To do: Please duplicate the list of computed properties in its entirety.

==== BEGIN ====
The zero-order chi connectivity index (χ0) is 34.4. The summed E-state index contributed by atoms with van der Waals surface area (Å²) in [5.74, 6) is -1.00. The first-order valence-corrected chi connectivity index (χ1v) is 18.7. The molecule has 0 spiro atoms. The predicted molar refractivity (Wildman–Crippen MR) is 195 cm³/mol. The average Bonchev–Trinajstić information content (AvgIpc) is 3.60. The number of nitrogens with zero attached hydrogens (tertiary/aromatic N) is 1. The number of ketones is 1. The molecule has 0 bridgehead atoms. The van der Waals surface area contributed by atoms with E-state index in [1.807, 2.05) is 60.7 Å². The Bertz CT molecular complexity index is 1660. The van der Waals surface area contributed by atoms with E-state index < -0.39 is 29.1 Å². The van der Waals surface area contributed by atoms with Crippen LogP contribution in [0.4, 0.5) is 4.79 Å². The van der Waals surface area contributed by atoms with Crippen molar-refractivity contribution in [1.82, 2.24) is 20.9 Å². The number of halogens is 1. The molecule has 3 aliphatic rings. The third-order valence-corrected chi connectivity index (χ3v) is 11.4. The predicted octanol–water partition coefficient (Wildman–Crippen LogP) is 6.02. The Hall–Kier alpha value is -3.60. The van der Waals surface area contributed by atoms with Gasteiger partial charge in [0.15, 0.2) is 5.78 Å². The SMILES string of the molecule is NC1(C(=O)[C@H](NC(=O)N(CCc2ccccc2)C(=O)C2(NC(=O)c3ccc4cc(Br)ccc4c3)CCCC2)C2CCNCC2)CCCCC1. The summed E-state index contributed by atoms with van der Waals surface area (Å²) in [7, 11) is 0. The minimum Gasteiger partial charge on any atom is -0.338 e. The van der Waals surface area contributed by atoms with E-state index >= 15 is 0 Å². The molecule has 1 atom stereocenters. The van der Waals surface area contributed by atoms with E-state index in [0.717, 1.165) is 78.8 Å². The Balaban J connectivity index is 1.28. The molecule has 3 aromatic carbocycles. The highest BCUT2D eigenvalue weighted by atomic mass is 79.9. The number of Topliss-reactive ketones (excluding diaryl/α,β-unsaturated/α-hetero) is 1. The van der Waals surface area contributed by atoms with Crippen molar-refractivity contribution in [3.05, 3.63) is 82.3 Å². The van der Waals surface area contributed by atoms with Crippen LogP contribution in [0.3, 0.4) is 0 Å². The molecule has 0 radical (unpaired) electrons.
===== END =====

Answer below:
The zero-order chi connectivity index (χ0) is 34.4. The summed E-state index contributed by atoms with van der Waals surface area (Å²) in [5.74, 6) is -1.00. The first-order valence-corrected chi connectivity index (χ1v) is 18.7. The molecule has 0 spiro atoms. The predicted molar refractivity (Wildman–Crippen MR) is 195 cm³/mol. The average Bonchev–Trinajstić information content (AvgIpc) is 3.60. The number of nitrogens with zero attached hydrogens (tertiary/aromatic N) is 1. The number of ketones is 1. The molecule has 0 bridgehead atoms. The van der Waals surface area contributed by atoms with E-state index in [1.807, 2.05) is 60.7 Å². The Bertz CT molecular complexity index is 1660. The van der Waals surface area contributed by atoms with E-state index < -0.39 is 29.1 Å². The van der Waals surface area contributed by atoms with Crippen LogP contribution in [0.4, 0.5) is 4.79 Å². The van der Waals surface area contributed by atoms with Crippen molar-refractivity contribution in [1.82, 2.24) is 20.9 Å². The number of halogens is 1. The molecule has 3 aliphatic rings. The third-order valence-corrected chi connectivity index (χ3v) is 11.4. The predicted octanol–water partition coefficient (Wildman–Crippen LogP) is 6.02. The Hall–Kier alpha value is -3.60. The van der Waals surface area contributed by atoms with Gasteiger partial charge in [0.15, 0.2) is 5.78 Å². The SMILES string of the molecule is NC1(C(=O)[C@H](NC(=O)N(CCc2ccccc2)C(=O)C2(NC(=O)c3ccc4cc(Br)ccc4c3)CCCC2)C2CCNCC2)CCCCC1. The summed E-state index contributed by atoms with van der Waals surface area (Å²) in [7, 11) is 0. The minimum Gasteiger partial charge on any atom is -0.338 e. The van der Waals surface area contributed by atoms with E-state index >= 15 is 0 Å². The molecule has 1 atom stereocenters. The van der Waals surface area contributed by atoms with E-state index in [0.717, 1.165) is 78.8 Å². The Balaban J connectivity index is 1.28. The molecule has 3 aromatic carbocycles. The highest BCUT2D eigenvalue weighted by atomic mass is 79.9. The number of Topliss-reactive ketones (excluding diaryl/α,β-unsaturated/α-hetero) is 1. The van der Waals surface area contributed by atoms with Crippen molar-refractivity contribution in [3.05, 3.63) is 82.3 Å². The van der Waals surface area contributed by atoms with Crippen LogP contribution in [0.3, 0.4) is 0 Å². The molecule has 0 radical (unpaired) electrons.